Flexibility or performance. In a nutshell, the difference between static and dynamic languages. Dynamic languages are extremely flexible, and you can do things at runtime that are not possible with static languages. However, ability to interpret at runtime comes at the cost of performance. For the basic differences, see this post. For a listing of some dynamic languagues, look here.
You should possess a solid understanding of relational database concepts and SQL. Check out this link to see a really interesting visualization of SQL joins. You should be familiar with query performance optimization techniques, and understand benefits and drawbacks of database indexes. You also should possess an understanding of the various types of NoSQL database technologies:
Even if you don't have experience with multi-threaded applications, you need to understand some basic threading concepts. This includes (but is not limited to) synchonization, scheduling, deadlock, starvation, race conditions, thread lifecycle, initialization, and usages. A number of languages have rather extensive threading libraries. You should learn these libraries and understand their usage.
With the ubiquity of cloud-based systems, almost every company is vulnerable to a data breach. Remember "defense-in-depth". You should conceptually understand the various protections that can be added to make data more secure through each layer of an application.
You should understand basic application security concepts and mitigation techniques. Some examples includes cross-site scripting, cross-site request forgery, injection vulnerabilities, and insecure direct object references. The (OWASP) Open Web Application Security Project is a great resource for application security information. Check out the OWASP Top 10 2013 - PDF.
If you've worked in enough application layers to call yourself a full-stack developer, then you should understand some basic of software and systems architecture. A big-picture understanding of how the various components of a complex system interact is important. Working in a full-stack environment requires and understanding of the interaction model between various layers and components. You should have a working knowledge of a number of common/popular architectural frameworks and patterns.
Web services are not just for spiders. Just about every modern organization has a public API. While REST APIs that leverage JSON over HTTP are quite common, XML-based SOAP web services are still in existence in some organizations. You should have an understanding of the latest technology trends, the advantages and disadvantages of different web services types, and how the microservice movement fits into all of it.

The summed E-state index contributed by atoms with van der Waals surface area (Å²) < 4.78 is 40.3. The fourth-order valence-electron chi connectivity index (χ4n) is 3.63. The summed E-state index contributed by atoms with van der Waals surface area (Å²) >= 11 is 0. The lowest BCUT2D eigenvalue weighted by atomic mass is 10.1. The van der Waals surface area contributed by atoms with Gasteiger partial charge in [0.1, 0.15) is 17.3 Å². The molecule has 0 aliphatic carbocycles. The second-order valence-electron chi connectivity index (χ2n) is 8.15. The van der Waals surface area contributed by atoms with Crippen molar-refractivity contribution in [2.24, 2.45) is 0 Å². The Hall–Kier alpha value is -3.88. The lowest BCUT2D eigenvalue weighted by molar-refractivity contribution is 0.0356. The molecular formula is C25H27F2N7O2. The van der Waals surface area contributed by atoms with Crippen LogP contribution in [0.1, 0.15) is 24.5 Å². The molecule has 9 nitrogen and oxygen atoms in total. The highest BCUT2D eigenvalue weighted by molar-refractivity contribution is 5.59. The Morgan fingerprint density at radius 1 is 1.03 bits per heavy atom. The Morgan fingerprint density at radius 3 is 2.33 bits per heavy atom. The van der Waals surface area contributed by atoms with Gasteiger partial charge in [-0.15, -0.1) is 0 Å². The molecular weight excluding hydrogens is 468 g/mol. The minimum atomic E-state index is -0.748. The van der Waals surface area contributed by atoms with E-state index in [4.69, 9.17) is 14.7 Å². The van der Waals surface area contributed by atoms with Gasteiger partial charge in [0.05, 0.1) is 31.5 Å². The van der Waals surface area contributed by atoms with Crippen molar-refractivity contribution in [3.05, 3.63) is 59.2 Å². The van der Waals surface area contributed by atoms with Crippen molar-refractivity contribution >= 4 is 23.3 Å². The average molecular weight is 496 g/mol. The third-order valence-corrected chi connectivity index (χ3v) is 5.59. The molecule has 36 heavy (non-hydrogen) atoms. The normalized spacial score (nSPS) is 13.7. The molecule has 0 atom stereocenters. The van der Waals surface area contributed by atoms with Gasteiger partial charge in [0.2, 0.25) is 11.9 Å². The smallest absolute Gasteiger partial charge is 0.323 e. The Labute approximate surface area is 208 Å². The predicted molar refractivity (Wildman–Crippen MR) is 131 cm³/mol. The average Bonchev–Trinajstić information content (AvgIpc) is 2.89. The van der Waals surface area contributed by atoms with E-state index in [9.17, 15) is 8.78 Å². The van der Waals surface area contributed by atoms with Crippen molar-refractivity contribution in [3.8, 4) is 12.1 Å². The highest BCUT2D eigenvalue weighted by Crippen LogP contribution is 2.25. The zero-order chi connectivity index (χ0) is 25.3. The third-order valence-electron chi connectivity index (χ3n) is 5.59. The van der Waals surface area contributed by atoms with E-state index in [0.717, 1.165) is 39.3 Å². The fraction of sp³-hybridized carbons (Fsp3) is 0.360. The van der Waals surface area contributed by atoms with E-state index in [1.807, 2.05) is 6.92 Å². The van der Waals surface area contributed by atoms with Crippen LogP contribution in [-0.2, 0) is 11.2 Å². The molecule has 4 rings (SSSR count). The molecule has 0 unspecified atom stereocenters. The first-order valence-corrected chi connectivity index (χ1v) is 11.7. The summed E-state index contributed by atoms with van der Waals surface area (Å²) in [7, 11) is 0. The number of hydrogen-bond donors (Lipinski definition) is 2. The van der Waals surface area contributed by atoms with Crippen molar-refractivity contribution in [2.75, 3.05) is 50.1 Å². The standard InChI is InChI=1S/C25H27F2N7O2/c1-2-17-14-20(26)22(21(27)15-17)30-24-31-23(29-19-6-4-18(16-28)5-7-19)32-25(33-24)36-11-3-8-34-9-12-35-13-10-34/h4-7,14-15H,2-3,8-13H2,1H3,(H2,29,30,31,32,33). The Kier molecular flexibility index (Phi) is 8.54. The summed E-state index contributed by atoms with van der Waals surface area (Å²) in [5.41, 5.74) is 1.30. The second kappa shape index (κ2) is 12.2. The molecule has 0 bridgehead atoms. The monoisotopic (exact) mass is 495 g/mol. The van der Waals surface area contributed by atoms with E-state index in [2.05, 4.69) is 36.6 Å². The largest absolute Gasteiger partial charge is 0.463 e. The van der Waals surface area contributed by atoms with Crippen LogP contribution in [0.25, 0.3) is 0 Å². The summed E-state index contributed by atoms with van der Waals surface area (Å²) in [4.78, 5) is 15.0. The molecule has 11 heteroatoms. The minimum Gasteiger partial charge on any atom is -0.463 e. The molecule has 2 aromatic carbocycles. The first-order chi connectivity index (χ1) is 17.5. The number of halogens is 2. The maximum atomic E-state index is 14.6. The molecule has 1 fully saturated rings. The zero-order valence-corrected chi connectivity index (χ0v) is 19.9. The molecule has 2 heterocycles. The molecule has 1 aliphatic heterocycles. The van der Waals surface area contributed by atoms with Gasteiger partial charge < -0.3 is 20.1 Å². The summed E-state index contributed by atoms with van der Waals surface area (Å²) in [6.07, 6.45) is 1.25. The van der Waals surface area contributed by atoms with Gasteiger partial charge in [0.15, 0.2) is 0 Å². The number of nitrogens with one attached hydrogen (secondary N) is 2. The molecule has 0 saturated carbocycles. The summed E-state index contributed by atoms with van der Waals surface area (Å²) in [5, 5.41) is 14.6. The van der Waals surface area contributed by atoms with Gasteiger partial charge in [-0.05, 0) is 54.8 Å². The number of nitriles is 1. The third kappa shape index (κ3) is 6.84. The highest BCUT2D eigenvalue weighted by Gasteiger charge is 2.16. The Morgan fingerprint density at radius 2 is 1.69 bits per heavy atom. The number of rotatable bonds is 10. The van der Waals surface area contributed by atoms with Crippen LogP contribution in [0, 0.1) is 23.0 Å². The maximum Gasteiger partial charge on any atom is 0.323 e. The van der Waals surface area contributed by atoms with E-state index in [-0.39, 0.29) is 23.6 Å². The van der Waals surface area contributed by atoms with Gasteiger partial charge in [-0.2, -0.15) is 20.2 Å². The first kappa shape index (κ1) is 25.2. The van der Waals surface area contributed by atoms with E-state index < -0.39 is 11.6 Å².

There are not a lot of self-contained applications these days. Most applications interact with numerous disparate systems, and it's important to understand conceptually how these systems interact. You should know how to build a system that scales-up as the system load increases. You should understand how cloud-based architectures can be leveraged to accomplish resiliency and scalability within an application.
While not every language supports reflection, you should be aware of use-cases where it might be useful to extract class meta-data. Many common frameworks make extensive use of reflection. You should be able to speak to advantages, disadvantages, and the appropriate contexts where reflection might be a good fit. Many dynamic languages use reflection for much of the behind-the-scenes 'magic' the makes these languages so flexible.
There are numerous technology-specific tools that can be used for performance profiling. At a minimum, you should know which tools can be used for performance diagnostics in your particular technology. You should also have a basic familiarity with the features of the most common performance profiling tools.
Manual testing is labor-intensive and costly. You should understand the various test automation frameworks and strategies used within your technology stack. This includes unit, integration, and client-side testing frameworks. Most technologies contain fairly advanced testing frameworks, and it is critical that you know how to leverage them.
Wow! Maybe you did realize that calling yourself a full-stack developer comes with such responsibility. Maybe you have all these topics under control, as well as numerous others that I've missed. Either way, I hope the next time someone mentions 'full-stack developer', you know exactly what they are talking about (even if they don't).
However, while skills are an important part of developer productivity, competencies are actually a better indicator of software engineering excellence.